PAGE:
I will first address several procedural issues.  The purpose of a reply is to respond to new material or affirmative defenses set forth in an answer (8 NYCRR ��275.3 and 275.14).  A reply is not meant to buttress allegations in the petition or to belatedly add assertions that should have been in the petition (Appeal of Schildhorn, 44 Ed Dept Rep 212, Decision No. 15,152; Appeal of Kirschenbaum, 43 id. 366, Decision No. 15,020; Appeal of Hollister, 39 id. 109, Decision No. 14,188).  Therefore, while I have reviewed the reply, I have not considered those portions containing new allegations or exhibits that are not responsive to new material or affirmative defenses set forth in the answer.

The objection to respondent’s use of roofing asphalt must be dismissed as moot The Commissioner will only decide matters in actual controversy and will not render a decision on a state of facts which no longer exist or which subsequent events have laid to rest (Appeal of B.K. and R.K., 44 Ed Dept Rep 195, Decision No. 15,146; Appeal of V.L., 44 id. 160, Decision No. 15,132; Appeal of Garvin, 44 id. 30, Decision No. 15,087).  Respondent completed its use of roofing asphalt for the roofing project at its middle school on or about April 22, 2005.  Accordingly, that portion of the appeal is dismissed as moot.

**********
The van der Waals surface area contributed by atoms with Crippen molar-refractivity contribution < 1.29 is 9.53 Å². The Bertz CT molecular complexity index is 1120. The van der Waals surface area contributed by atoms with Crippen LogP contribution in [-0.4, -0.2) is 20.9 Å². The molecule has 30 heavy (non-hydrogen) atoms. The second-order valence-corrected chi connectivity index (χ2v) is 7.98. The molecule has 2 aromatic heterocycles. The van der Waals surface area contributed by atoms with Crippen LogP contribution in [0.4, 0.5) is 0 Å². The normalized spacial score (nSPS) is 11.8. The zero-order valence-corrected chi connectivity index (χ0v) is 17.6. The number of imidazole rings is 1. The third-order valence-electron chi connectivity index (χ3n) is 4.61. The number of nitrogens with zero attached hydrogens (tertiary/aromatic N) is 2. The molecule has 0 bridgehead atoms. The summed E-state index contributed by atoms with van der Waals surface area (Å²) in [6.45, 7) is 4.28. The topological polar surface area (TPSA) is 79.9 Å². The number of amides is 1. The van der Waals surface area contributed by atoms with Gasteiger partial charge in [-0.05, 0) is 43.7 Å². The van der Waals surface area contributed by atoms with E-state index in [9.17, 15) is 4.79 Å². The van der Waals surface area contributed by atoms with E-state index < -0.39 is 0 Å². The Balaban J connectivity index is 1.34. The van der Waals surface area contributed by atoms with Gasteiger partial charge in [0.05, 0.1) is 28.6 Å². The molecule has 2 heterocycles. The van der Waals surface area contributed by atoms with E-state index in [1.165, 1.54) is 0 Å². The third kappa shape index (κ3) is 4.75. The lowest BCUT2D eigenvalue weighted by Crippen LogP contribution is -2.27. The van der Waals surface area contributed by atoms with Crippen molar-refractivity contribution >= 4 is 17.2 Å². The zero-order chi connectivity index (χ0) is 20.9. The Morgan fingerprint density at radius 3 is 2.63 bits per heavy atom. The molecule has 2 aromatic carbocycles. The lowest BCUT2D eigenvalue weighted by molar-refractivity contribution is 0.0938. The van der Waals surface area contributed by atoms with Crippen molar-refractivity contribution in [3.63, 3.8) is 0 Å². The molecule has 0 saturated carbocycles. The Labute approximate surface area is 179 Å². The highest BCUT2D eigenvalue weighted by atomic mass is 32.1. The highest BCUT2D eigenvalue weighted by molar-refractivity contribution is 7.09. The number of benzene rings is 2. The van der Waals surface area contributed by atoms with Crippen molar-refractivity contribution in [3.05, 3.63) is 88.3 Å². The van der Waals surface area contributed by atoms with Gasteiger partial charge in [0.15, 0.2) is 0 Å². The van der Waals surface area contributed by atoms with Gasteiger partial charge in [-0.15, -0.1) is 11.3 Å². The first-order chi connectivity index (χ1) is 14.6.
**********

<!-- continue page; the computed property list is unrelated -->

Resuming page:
To the extent that petitioner requests that I take adverse actions against school administrators and officials, the appeal must be dismissed for failure to join necessary parties.  A party whose rights would be adversely affected by a determination of an appeal in favor of a petitioner is a necessary party and must be joined as such (Appeal of D.B., 44 Ed Dept Rep 230, Decision No. 15,157; Appeal of R.M. and L.M., 44 id. 218, Decision No. 15,154; Appeal of Hoffman, 43 id. 160, Decision No. 14,953).  Joinder requires that an individual be clearly named as a respondent in the caption and served with a copy of the notice of petition and petition to inform the individual that he or she should respond to the petition and enter a defense (Appeal of D.B., 44 Ed Dept Rep 230, Decision No. 15,157; Appeal of Hoffman, 43 id. 160, Decision No. 14,953).  Here, petitioner did not name or serve any individual administrators or officials.

Petitioner’s request that I order an investigation must also be denied.  An appeal to the Commissioner is appellate in nature and does not provide for investigations (Appeal of W.T.B. and M.B., 44 Ed Dept Rep 152, Decision No. 15,129; Appeal of Qureshi, 43 id. 504, Decision No. 15,066; Appeal of Simmons, 43 id. 7, Decision No. 14,899).

In addition, the Commissioner has no authority to award monetary damages, costs or reimbursements in an appeal pursuant to Education Law �310 (Appeal of T.R. and M.D., 43 Ed Dept Rep 411, Decision No. 15,036; Appeal of L.D. and M.D., 43 id. 144, Decision No. 14,947; Appeal of Moore, 41 id. 436, Decision No. 14,738).  As such, petitioner’s claim for reimbursement of her medical expenses must be dismissed.